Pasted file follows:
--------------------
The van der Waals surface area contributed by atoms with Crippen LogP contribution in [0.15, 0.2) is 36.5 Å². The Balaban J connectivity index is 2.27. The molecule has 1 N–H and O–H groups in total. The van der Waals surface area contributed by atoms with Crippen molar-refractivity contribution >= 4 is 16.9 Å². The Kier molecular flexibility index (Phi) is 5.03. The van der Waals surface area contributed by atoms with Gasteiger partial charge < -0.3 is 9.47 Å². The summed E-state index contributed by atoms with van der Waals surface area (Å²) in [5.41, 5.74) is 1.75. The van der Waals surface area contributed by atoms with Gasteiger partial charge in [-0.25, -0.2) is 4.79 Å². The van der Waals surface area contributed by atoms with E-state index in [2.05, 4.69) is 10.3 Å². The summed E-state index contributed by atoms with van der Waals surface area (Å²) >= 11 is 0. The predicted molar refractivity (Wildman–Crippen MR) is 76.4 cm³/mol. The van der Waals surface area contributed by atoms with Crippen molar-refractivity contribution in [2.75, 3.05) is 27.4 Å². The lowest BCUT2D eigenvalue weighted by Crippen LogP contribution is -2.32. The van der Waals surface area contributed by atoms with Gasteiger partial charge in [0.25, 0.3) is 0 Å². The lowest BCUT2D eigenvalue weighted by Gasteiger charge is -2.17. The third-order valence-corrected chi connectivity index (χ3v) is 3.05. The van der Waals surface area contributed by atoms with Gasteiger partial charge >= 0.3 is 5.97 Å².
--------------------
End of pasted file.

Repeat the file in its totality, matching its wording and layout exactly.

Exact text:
The van der Waals surface area contributed by atoms with Crippen LogP contribution in [0.15, 0.2) is 36.5 Å². The Balaban J connectivity index is 2.27. The molecule has 1 N–H and O–H groups in total. The van der Waals surface area contributed by atoms with Crippen molar-refractivity contribution >= 4 is 16.9 Å². The Kier molecular flexibility index (Phi) is 5.03. The van der Waals surface area contributed by atoms with Gasteiger partial charge < -0.3 is 9.47 Å². The summed E-state index contributed by atoms with van der Waals surface area (Å²) in [5.41, 5.74) is 1.75. The van der Waals surface area contributed by atoms with Gasteiger partial charge in [-0.25, -0.2) is 4.79 Å². The van der Waals surface area contributed by atoms with E-state index in [2.05, 4.69) is 10.3 Å². The summed E-state index contributed by atoms with van der Waals surface area (Å²) >= 11 is 0. The predicted molar refractivity (Wildman–Crippen MR) is 76.4 cm³/mol. The van der Waals surface area contributed by atoms with Crippen molar-refractivity contribution in [2.75, 3.05) is 27.4 Å². The lowest BCUT2D eigenvalue weighted by Crippen LogP contribution is -2.32. The van der Waals surface area contributed by atoms with Gasteiger partial charge in [0.25, 0.3) is 0 Å². The lowest BCUT2D eigenvalue weighted by Gasteiger charge is -2.17. The third-order valence-corrected chi connectivity index (χ3v) is 3.05. The van der Waals surface area contributed by atoms with Gasteiger partial charge >= 0.3 is 5.97 Å².